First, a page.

Activate kernel NMI watchdog timer (0 = disabled/save power, 1=enabled). A value of 1 is relevant for kernel debugging only.
Set the "Advanced Power Management Level". Possible values range between 1 and 255:
Important: this setting may lead to increased disk drive wear and tear because of excessive read-write head unloading (recognizable from the clicking noises)
Different values for multiple disks are separated with blanks.
Select io scheduler for the disk devices: noop/deadline/cfq (Default: cfq) Separate values for multiple devices with spaces.
noop is often the best choice for memory-backed block devices (e.g. ramdisks) and other non-rotational media (flash) where trying to reschedule I/O is a waste of resources
deadline is a lightweight scheduler which tries to put a hard limit on latency
cfq tries to maintain system-wide fairness of I/O bandwidth
ALPM Aggressive Link Power Management (ALPM) is a mechanism where a SATA AHCI controller can put the SATA link that connects to the disk into a very low power mode during periods of zero I/O activity and into an active power state when work needs to be done. Tests show that this can save around 0.5-1.5 Watts of power on a typical system. ( For more check " Sources and additional help " )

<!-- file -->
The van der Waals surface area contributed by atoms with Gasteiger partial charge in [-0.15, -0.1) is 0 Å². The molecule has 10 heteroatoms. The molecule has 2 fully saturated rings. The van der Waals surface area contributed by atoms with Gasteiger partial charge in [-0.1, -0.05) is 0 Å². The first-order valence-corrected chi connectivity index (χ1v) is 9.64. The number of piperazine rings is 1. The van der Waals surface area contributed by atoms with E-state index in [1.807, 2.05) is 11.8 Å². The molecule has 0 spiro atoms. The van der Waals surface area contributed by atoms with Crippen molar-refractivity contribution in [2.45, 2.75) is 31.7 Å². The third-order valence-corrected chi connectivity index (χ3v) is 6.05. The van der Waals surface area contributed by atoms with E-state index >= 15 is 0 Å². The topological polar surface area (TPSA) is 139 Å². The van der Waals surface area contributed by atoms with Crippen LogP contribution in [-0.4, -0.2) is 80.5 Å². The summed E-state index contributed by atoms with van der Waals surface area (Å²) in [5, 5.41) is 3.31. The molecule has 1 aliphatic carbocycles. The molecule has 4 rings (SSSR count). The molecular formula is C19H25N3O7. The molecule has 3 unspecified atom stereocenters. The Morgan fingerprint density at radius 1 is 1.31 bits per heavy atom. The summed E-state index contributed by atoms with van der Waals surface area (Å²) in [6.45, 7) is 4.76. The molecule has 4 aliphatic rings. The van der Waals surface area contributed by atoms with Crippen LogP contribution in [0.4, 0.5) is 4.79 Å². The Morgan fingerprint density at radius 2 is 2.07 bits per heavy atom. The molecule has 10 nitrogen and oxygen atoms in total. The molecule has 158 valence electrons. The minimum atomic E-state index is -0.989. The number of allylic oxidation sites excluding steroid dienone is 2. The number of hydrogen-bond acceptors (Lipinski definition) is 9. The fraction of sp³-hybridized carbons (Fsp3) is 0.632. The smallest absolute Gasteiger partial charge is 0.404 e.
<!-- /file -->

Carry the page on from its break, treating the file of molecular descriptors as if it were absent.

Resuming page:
( default/performance/powersave )
Hint: needs kernel boot option pcie_aspm=force on some machines
(profile method): low/mid/high/auto/default
auto = mid on BAT, high on AC; default = use hardware defaults (Kernel >= 2.6.35 only, not with fglrx driver!)
(Linux 2.6.32 and later, some adapters only!)
Y = Yes , N = No
Enable audio power saving for Intel HDA, AC97 devices (timeout in secs). A value of 0 disables / >=1 enables power save.